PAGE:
Robert Christgau: Dean of American Rock Critics

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Lupe Fiasco

  • Lupe Fiasco's Food & Liquor [Atlantic, 2006] A-
  • The Cool [Atlantic, 2007] A-
  • Lasers [Atlantic, 2011] *
  • Food and Liquor II: The Great American Rap Album Pt. 1 [Atlantic, 2012] **
  • Tetsuo & Youth [Atlantic, 2015] A-

Consumer Guide Reviews:

Lupe Fiasco's Food & Liquor [Atlantic, 2006]
Why do so many rappers of the everyday come from Chicago? Fiasco follows Common, Capital D, Rhymefest and of course his homey Kanye West, who is definitely part of the explanation. Though I wish the beats were less corny-orchestral, Fiasco marks his own turf in a three-song sequence that would have led the second side back in the day. The not-quite-nightmarish "Daydreamin'," the thug-life-after-death fable "The Cool" and the free-accelerating "Hurt Me Soul," which begins with Too Short calling women bitches and ends in the geopolitical sinkhole we all inhabit, prove it isn't just realists who describe real life. And the two takes on his signature "Kick Push" hope that everyday life isn't always a sinkhole. A-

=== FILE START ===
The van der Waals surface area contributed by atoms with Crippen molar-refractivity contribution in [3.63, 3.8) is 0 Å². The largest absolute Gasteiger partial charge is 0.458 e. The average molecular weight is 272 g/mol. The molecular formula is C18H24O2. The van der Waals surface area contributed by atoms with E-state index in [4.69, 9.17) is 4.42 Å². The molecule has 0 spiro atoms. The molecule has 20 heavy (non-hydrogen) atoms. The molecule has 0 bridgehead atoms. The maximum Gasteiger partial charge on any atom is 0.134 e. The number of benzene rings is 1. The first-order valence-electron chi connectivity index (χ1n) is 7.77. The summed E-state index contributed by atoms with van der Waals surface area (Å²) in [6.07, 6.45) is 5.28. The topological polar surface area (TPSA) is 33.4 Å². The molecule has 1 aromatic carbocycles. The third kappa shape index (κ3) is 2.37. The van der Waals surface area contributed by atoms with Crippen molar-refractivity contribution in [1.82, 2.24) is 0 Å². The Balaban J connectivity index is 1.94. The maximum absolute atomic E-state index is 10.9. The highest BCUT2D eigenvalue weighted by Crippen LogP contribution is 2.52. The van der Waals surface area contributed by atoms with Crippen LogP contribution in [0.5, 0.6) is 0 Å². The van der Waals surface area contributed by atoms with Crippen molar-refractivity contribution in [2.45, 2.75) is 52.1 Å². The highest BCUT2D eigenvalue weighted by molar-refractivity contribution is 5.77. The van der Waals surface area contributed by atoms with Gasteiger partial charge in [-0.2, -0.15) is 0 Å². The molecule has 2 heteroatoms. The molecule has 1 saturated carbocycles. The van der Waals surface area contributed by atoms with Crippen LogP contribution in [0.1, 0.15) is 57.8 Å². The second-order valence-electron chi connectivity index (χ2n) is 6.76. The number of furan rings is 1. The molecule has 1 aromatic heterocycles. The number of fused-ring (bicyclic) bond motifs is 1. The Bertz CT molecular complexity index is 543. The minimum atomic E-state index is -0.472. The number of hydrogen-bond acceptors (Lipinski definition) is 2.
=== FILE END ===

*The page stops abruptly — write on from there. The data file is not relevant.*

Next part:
The Cool [Atlantic, 2007]
Because you can only get so much street from a skateboard, his morality emanates from too far above the asphalt this time except when he's renouncing his own sins of cool. And even so he's a major-label rapper positioned to put the "z" in "greasy," speak for a child soldier, and call himself boring before anybody else can. He makes UNKLE and Fall Out Boy sound fresher than Tricky Stewart. He's got that go go go go go go go go go go gadget flow. A-

Lasers [Atlantic, 2011]
Catchier when he's articulating his ill-informed politics than when he's making nice to the big bad record company he doesn't actually defy, now does he? ("All Black Everything," "Words I Never Said") *

Food and Liquor II: The Great American Rap Album Pt. 1 [Atlantic, 2012]
Veteran wannabe avers amid thousands of words that if he were a Buddhist he'd be reborn as himself ("Bitch Bad," "Hood Now [Outro]") **

Tetsuo & Youth [Atlantic, 2015]
Angry at the record company, angry at a racist society, not sure they're different, Too Smart throws up his hands and down his gantlet and generates a music-driven album in which violin interludes named after the seasons separate long stretches of associative protest poetry, detailing prison and hood sociology that's scarier than you expect because you thought you already knew that shit. The two strongest tracks begin the winter section: "Choppers," about buying filet mignon with your food stamps and healthcare from Obama, and "Delivery," about how hard it is to order crap pizza in a place where people get shot. But "Prisoner 1 & 2" could mess up your mind as well. The final interlude is called "Spring," only it's not an interlude. It's the end. Nothing follows. A-